"American" Style is, Charles Martin Loeffler never utilised
it, any more than did Stravinsky or Rachmaninov. Born in Alsace
and educated in Paris, Loeffler arrived in the USA with his family
to take over in 1882 the job of concertmaster of the Boston Symphony
Orchestra, a position he held until 1903 when he resigned to devote
himself to composing. And compose he did, drawing appropriately
from both German and French traditions. By the time of his death
his works populated the programs of most major US symphony orchestras,
but have all but disappeared today.
masterpiece is the Deux Rapsodies for piano, viola, and
oboe, which deserves a place among the half dozen greatest piano
trios ever written; the definitive recording of it is listed above
so that any who don’t have it can easily obtain it. Unfortunately
none of the works on the disk at hand, or any other work by Loeffler
yet made available, approaches the Rhapsodies in level of craftsmanship
or inspiration, but one keeps hoping that the continuing exploration
of Loeffler’s oeuvre will uncover another brilliant jewel,
or perhaps at least a jet brooch or two.
artists are all experienced performers and teachers of their respective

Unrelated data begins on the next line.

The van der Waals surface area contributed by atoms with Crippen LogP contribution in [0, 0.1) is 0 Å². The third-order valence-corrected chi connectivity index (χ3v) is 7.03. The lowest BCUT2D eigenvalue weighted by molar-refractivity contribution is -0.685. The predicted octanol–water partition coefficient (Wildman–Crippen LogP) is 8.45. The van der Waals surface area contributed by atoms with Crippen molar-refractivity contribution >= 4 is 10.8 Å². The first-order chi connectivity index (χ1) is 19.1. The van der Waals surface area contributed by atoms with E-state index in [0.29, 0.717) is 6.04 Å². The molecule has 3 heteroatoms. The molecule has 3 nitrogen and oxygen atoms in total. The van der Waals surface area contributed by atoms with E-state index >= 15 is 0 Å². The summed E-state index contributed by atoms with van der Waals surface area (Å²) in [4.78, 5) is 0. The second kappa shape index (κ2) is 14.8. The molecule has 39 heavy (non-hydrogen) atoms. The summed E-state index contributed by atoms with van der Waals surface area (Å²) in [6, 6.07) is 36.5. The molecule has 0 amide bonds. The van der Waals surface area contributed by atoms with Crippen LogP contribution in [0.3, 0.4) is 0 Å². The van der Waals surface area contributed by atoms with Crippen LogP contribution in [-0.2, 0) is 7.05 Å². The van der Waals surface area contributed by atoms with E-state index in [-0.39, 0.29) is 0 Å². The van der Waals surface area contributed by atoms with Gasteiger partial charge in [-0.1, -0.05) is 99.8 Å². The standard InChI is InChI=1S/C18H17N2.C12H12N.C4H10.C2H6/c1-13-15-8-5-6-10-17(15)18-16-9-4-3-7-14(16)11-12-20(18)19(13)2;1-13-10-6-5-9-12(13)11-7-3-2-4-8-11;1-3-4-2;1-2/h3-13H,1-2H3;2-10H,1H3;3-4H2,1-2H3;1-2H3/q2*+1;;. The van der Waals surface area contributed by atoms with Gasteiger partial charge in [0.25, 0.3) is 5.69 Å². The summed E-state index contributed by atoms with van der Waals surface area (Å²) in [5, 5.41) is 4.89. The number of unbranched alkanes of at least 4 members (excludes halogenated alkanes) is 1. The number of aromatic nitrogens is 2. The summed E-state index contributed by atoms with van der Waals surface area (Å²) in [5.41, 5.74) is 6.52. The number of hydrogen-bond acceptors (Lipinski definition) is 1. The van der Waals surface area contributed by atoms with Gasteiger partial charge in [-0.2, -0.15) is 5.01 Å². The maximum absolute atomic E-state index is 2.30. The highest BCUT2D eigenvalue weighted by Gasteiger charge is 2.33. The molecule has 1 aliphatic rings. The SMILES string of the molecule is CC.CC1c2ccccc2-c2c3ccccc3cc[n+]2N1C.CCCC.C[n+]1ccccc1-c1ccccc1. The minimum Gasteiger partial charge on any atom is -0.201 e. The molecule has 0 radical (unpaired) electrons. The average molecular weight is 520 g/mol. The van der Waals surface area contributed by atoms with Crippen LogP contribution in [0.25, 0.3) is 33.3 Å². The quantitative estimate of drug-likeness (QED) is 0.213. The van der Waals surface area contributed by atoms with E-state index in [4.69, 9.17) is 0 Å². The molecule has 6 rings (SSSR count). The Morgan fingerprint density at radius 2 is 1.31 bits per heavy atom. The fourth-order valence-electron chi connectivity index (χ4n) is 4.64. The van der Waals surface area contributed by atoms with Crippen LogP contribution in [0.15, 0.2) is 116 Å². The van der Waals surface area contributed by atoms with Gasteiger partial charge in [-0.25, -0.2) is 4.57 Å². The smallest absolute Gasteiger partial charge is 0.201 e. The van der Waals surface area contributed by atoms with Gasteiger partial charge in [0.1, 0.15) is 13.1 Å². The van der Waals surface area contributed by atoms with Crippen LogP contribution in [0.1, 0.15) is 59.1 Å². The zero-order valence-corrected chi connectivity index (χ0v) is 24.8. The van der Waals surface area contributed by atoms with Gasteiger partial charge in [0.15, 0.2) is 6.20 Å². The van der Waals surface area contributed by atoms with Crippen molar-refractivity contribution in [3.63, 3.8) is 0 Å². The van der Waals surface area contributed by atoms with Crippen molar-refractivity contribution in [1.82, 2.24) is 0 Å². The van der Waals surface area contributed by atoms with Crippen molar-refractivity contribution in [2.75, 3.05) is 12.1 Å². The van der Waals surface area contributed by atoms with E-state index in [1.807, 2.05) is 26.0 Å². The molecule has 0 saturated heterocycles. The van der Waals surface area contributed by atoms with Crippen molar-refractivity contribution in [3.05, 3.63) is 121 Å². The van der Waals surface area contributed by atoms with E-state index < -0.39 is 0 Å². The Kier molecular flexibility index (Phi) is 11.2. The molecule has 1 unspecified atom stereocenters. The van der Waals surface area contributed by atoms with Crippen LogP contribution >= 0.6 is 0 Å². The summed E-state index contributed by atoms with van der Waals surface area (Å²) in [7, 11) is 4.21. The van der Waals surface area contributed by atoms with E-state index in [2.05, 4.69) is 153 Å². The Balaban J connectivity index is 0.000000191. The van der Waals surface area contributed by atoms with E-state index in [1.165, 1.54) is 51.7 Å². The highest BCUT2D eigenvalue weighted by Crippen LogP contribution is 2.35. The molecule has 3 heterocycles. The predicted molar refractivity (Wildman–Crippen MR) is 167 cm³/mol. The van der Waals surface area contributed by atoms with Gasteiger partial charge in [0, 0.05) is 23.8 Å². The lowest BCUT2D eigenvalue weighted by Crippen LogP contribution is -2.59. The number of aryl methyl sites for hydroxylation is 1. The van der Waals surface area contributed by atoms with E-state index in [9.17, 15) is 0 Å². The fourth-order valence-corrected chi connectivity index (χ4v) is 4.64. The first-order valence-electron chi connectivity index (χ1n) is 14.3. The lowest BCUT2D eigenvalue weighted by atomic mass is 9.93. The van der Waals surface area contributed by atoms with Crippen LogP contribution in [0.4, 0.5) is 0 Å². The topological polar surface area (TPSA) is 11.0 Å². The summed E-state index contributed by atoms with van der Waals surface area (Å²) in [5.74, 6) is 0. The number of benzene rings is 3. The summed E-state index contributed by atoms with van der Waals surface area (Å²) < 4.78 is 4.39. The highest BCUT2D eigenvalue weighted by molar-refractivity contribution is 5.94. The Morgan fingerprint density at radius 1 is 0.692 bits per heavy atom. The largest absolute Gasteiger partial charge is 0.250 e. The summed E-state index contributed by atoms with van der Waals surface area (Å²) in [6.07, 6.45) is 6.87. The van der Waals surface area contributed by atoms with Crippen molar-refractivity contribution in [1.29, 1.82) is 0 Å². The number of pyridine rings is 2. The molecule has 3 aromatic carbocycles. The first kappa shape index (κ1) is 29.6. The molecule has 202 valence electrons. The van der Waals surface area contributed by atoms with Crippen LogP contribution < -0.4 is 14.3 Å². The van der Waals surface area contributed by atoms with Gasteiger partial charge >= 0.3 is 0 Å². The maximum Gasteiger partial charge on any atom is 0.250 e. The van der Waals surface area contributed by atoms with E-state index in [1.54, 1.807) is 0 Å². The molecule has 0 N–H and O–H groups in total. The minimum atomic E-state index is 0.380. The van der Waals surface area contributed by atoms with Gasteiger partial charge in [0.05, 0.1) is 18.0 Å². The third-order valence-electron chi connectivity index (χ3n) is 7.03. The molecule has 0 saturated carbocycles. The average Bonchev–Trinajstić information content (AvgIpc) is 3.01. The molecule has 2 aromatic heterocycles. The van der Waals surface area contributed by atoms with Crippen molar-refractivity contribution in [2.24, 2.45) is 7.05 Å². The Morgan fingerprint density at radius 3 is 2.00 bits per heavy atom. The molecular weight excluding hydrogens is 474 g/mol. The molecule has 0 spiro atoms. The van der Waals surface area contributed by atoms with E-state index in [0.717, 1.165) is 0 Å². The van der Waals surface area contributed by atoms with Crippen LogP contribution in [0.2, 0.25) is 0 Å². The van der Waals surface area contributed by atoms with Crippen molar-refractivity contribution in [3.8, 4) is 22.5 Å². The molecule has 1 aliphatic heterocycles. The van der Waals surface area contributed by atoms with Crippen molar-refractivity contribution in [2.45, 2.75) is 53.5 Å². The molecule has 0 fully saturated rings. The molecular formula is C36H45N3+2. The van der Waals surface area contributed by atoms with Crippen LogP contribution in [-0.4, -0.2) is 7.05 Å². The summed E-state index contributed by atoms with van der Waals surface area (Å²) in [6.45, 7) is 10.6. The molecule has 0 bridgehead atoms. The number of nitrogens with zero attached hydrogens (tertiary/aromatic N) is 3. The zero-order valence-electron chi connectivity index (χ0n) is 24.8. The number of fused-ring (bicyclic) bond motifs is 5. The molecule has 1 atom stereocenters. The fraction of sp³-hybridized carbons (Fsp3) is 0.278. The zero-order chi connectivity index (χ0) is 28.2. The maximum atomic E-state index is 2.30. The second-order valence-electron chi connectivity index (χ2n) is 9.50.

instruments and have previously been active in the area of neglected
women composers. Now they have democratically extended their concern
and their considerable musical skills to neglected males as well.
Throughout they play beautifully, intelligently, and with compassion,
and receive clear well balanced recording.
works have the open lyricism of the Dvořák quartets, but
are more rigorously crafted, and with unmistakable echoes of Debussy.
The Music for four Stringed Instruments was written as
an elegy to the first US aviator to die in what used to be called
"The Great War" before a greater war usurped its position.
It contains a devilishly difficult cello part, in which the cellist
is required to retune her instrument several times while playing.
The Kohon Quartet recording has been current for a number of years
in an anthology of US quartet music and is also a distinguished
recording, but the DaVinci group play with more assurance and
lyric grace and a better sense of the structure of the work. They
achieve a good balance of hope and sadness in the "Easter"
movement. Even if you have the Kohon recording you will want this
one for the other music, particularly the Quintet, evidently the
only work ever written for this particular combination of instruments.
The theme from one of the Rapsodies moves sinuously through the
Quintet at one point.